Navigation Links
NIH funds development of resistance-breaking insecticides to reduce malaria transmission
Date:4/12/2009

Blacksburg, Va. Researchers from Virginia Tech and Molsoft LLC have received a five-year, $3.557 million grant from the National Institute of Allergy and Infectious Diseases (NIAID) to continue their promising work on a new class of resistance-breaking insecticides to reduce malaria transmission.

At present, the first line of defense against the malaria mosquito in sub-Saharan African is insecticide treated nets (ITNs). However, growing resistance to the pyrethroid insecticides used on the nets threatens to render this protection ineffective. The research team led by Paul Carlier (www.files.chem.vt.edu/chem-dept/carlier/), professor of chemistry in the College of Science at Virginia Tech, is striving to develop a new class of insecticides that will be safe for use on nets and effective against pyrethroid-resistant mosquitoes.

The NIAID award builds on results from three years (2005-2008) of research funded by the Foundation for the National Institutes of Health (FNIH) through the Grand Challenges in Global Health initiative of the Bill and Melinda Gates Foundation. This earlier project was led by Jeffrey R. Bloomquist, professor of toxicology and pharmacology in the entomology department of Virginia Tech's College of Agriculture and Life Sciences.

"In 2005, we had a great multidisciplinary team and a promising new idea," said Carlier.

The team combined chemists, entomologists, and biologists in the United States with malaria mosquito control experts in Kenya. The focus was to develop insecticides that strongly interfere with acetylcholinesterase (AChE), a key enzyme in the mosquito brain, while leaving the related human enzyme untouched. The promising new idea was that the malaria mosquito, Anopheles gambiae, would pick up two inactive molecules from a bed net that would then bind to AChE within the mosquito and thus disable it. "That initial concept has not yet been realized," said Carlier.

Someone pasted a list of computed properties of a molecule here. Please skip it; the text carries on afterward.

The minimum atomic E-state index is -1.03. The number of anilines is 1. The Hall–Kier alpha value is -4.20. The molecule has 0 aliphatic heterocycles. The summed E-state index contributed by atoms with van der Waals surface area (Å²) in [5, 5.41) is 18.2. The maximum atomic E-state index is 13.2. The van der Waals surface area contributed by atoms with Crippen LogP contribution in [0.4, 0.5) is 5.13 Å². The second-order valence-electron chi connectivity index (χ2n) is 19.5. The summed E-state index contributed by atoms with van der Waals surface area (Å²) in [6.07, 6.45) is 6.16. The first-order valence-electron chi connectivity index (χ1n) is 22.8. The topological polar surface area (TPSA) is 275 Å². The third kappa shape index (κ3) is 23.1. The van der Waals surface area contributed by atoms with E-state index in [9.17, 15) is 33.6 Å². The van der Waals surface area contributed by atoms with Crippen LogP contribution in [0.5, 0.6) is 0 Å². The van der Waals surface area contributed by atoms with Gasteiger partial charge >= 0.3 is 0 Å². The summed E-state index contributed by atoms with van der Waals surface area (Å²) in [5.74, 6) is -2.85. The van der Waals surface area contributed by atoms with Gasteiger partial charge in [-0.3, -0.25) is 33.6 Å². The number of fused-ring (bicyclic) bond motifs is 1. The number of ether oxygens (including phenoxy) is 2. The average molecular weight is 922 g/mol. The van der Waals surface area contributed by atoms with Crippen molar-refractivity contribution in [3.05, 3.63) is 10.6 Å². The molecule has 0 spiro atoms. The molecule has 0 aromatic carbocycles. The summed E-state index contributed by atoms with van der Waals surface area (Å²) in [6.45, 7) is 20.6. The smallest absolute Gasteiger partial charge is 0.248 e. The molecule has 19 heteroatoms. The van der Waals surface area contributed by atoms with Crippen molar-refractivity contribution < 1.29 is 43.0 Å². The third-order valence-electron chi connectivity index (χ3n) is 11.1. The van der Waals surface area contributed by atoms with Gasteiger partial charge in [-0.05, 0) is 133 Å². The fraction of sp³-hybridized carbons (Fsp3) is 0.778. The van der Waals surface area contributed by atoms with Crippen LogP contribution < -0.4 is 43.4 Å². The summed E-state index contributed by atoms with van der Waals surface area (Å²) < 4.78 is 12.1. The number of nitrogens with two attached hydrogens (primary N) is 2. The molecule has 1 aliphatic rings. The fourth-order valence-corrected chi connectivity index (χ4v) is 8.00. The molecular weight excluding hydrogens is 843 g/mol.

However, the team made two important advances which form the basis for the NIAID grant for "Development of vector-specific, resistance breaking insecticides to reduce malaria transmission."

"First, we discovered we could modify the chemical structures of existing AChE-targeting insecticides in a way that should significantly lower their toxicity to mammals," said Carlier. Since these compounds still retain significant insecticidal activity against the malaria mosquito, they could prove ideal for deployment on ITNs. Two patent applications have been filed and commercial interest has been expressed in the potentially safer compounds, he said.

"Second, we figured out how to inhibit target site-resistant mosquito AChE and demonstrated this effect in vitro," said Carlier. "The challenge now is to modify these inhibitors so that they can make their way into the mosquito's brain and thus exert the desired insecticidal action."

The new insecticides should also be less likely to cause the emergence of new target site-resistant strains, he said. And the team has developed a number of other strategies to ward against metabolic resistance mechanisms in the Anopheles gambiae mosquito.

In addition to principal investigator Carlier and co-investigator Bloomquist, other co-investigators on the NIAID-funded research team are Jianyong Li, associate professor of biochemistry in the College of Agriculture and Life Sciences at Virginia Tech, and Maxim Totrov, principal scientist at Molsoft LLC of La Jolla, Calif.